Pitfalls of Vendor Selection and the Future of Higher Education

Jan 01

External vendors can be an effective business tool when internal expertise is unavailable or limited. In education, textbook publishers have been an essential external vendor for centuries. A recent experience has led me to question whether current trends in higher education, such as Internet based companion resources to textbooks which provide coursework and exams, are beneficial to the educational process. I believe that, when used properly, publisher resources can add to the educational process. When used poorly, these resources can result in a poor educational experience. When used exclusively, these resources are an insufficient substitute for highly trained and capable professors.

A Tale of Two Classes

My two classes last semester provided highly contrasting experiences. One class was taught by a practicing attorney with about 30 years of experience. He teaches in the evenings and had recently taken several years off before coming back to teach my class. The other class was taught by someone who has spent the past 11 years as a professor, during which time she completed her PhD. The outcomes from each class were surprising and provided me some insights into vendor selection and its effects on higher education. What’s interesting is that the first thing each professor said was how much he or she disliked the assigned textbook. That was the last thing the classes had in common.

As a result of his displeasure with the assigned textbook, the instructor for my ethics class added two additional books to the required reading for the semester. For each class session he assigned a half dozen or more papers, articles or topics for study. These included some of the most profound writings on ethics from all time. This amounted to hundreds of extra pages of additional reading aside from the textbook. One of the papers he assigned us to write near the start of the course solicited a statement of personal ethical inclination. When he found that most of the class leaned toward one particular ethical persuasion, he adjusted the future course content to include critical analysis of that persuasion. I’ve had similar experiences with other professors. It seems that there is always something about a textbook that’s not to a professor’s liking and they supplement it in some way.

The instructor for my accounting class also complained about the course textbook on the first night. Unlike other professor, there were no other books, papers or resources of any kind assigned. In fact, all the material for the entire course would come from the publisher of this book, including homework and exams. Another peculiar deviation from the first professor was a rather long complaint and warning about cheating and how so many students from previous classes had cheated and how she knew when they were cheating and so on. There was virtually no lecture in class, except to sometimes go through a problem from the textbook. In those cases she sometimes presented the material with a slight deviation from the text. Aside from those few minutes, the entire course was offered using resources provided by the publisher of the textbook.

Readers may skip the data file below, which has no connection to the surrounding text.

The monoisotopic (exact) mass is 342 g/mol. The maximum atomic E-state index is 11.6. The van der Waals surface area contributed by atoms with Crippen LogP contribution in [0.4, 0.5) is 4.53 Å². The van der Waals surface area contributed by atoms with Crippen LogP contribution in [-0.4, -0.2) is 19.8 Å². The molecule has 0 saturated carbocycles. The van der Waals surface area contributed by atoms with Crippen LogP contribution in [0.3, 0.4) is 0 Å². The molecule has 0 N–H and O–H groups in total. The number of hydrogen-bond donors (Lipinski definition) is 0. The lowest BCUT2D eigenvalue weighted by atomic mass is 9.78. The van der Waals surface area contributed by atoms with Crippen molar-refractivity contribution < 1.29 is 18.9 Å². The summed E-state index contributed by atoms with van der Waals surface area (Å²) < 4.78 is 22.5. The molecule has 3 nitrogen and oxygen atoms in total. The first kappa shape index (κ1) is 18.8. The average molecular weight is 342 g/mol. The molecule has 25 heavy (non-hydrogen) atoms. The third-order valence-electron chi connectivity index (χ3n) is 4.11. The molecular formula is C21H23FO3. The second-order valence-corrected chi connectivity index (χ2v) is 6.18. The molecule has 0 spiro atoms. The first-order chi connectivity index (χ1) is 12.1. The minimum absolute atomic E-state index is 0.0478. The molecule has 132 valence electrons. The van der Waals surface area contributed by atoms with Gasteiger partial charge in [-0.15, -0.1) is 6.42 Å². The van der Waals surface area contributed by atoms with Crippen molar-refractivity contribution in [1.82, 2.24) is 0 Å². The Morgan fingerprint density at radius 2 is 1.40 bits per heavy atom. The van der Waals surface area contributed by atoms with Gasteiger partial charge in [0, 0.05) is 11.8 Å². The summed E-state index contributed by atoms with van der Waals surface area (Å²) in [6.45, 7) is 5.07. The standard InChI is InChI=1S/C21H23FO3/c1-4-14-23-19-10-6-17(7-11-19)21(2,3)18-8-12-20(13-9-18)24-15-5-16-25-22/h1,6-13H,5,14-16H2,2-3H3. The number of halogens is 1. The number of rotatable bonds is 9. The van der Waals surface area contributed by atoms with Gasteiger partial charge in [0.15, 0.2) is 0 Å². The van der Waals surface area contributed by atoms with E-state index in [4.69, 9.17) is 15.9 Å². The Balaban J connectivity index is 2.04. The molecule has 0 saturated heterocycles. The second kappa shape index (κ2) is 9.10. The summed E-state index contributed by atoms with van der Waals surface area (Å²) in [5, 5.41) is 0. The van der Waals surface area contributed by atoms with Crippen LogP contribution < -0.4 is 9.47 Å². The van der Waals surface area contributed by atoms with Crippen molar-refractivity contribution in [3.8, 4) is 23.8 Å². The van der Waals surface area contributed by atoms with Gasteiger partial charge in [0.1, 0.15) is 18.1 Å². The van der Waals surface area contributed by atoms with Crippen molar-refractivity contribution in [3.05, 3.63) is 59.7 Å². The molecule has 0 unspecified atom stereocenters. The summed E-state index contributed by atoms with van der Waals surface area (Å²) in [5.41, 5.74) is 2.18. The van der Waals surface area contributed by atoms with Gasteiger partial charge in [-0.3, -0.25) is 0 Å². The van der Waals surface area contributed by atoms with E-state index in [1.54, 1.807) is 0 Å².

This accounting course is the first and only college level course (graduate or undergraduate) that left me without a single artifact from my graded work. I don’t have a single assignment, quiz or exam to look back on, although the professor did allow us to look at the first exam for five minutes to ask questions before requiring us to return it.

The Pearson Solution

The textbook was Management Accounting: Information for Decision-Making and Strategy Execution (6th Edition). While the book may appear highly rated, I’m not sure the ratings are legitimate. All the five star reviews on Amazon are one liners about some clever feature of the book. None of them provide any details about the book, but instead say it’s “easy to read” or “practical and useful”. It’s impossible to say who is responsible for these reviews, but if you look at other reviews by the person who left the five star review for this textbook, you’ll see an interesting pattern. All reviews are one liners and they are all five star ratings. There are only three or four ratings, which include this book and another random product. I’ll let you draw your own conclusions about who is responsible for putting in those stellar reviews, but they are suspect and don’t describe the book I used.